Sine Mora came out of left field â€“ I hadnâ€™t heard a word about it until I had the review dumped on me, so it came as a pleasant - if bullet-filled - surprise. Sine Mora is one of the best examples of the genre and brings a new trick to boot: time manipulation.
As is typical of the genre, you fly along shooting enemies while dodging dozens of projectiles and collecting power ups. The difference with Sine Mora is that it mixes these classic mechanics with limited-time gameplay - similar to SEGAâ€™s Nights into Dreams.
Itâ€™s set up so that, rather than the typical â€˜ship gets blown up as soon as you get hitâ€™ approach, you instead die only when the clock runs out. Your â€˜healthâ€™ timer is constantly depleting, and getting hit by enemy fire takes valuable seconds off the clock - you have to kill ships for time extensions to stay in the game.
It helps that Sine Moraâ€™s levels are very short; one minute youâ€™ll be weaving through hundreds of bullets - the next youâ€™re fighting a boss. While they still pose a challenge, they arenâ€™t so frustrating you want to give up on them. When it comes to Sine Moraâ€™s boss battles, they are fairly standard â€˜shoot their gun mounts and finish them offâ€™ affairs. Blowing up mounts gives you extra time.
The story mode is where you unlock everything for the arcade and score attack modes. Itâ€™s presented via Japanese voice overs with on-screen English translations. You will need to pay attention while the dialogue is on the screen because, although you can pause the game during dialogue, it wonâ€™t let you read it - so you need to pay close attention between gameplay segments. While there are just seven stages, each stage is so difficult it will take several attempts to beat them â€“ even on normal.
For the more experienced players, Sine Mora features an arcade mode, which makes the story mode seem like a stroll in the park (arcade difficulties are limited to hard and insane modes - who needs easy, right?) It sports a number of different planes to choose from, pilots - who serve as little more than different choices in sub-weapon - and capsules (which hold your special abilities.)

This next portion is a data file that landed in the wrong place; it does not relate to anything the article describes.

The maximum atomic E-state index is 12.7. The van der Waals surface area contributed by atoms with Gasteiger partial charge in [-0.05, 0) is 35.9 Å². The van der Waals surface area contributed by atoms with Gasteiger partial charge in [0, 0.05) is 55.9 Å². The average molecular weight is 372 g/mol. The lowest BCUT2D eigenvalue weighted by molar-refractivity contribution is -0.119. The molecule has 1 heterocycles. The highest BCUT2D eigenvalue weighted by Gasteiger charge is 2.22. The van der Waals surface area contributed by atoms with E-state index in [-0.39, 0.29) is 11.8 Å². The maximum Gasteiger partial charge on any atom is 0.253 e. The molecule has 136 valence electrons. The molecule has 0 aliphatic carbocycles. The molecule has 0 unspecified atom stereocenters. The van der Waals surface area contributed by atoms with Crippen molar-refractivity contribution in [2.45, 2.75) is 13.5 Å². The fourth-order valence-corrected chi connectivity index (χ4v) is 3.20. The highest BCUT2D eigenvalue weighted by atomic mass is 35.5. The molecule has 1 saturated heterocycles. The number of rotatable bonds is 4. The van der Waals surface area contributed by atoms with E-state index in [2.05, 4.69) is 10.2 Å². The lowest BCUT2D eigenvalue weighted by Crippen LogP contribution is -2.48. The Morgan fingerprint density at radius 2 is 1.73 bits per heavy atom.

These include Roll Back - which â€˜rolls backâ€™ time, so even if your planeâ€™s destroyed it will be repaired, and Speed Up - which slows down the time around your plane allowing you to collect power ups and avoid attacks with ease. The abilities may make Sine Mora seem like a more â€˜forgivingâ€™ experience than most shoot â€˜em ups, however you only get so much of them to use per level and booster shots are rather rare â€“ especially on the harder difficulties.
The rest of the modes include the self-explanatory score attack - in which you replay unlocked missions; boss training â€“ practise against previous defeated bosses, and challenge mode â€“ in which you face various challenges. The latter is the most difficult mode in this game - even the first challenge is incredibly hard; you have to stay alive until the level clock counts down. To keep your health clock going you have to shoot yellow mines. Unfortunately they are tightly mixed with red mines which - if hit - kill you instantly.
Sine Mora really shines visually from the variety of planes you can pilot, to the character art, and the 3D backdrops. Each level looks strikingly different â€“ from bright over sea battles, to dark caves â€“ the game maintains a smooth frame rate, and looks crisp throughout. Youâ€™ll even notice little details, such as a man fishing off rocks as planes fly overhead. Special attacks can consume half the screen while they deliver a lot of damage to surrounding enemies.
Overall, Sine Mora is a unique take on shoot â€˜em ups and if youâ€™re a masochist, the arcade and challenge modes are perfect for you. It's a welcome addition to the genre, and somewhat of a surprise title - especially this late in the console cycle.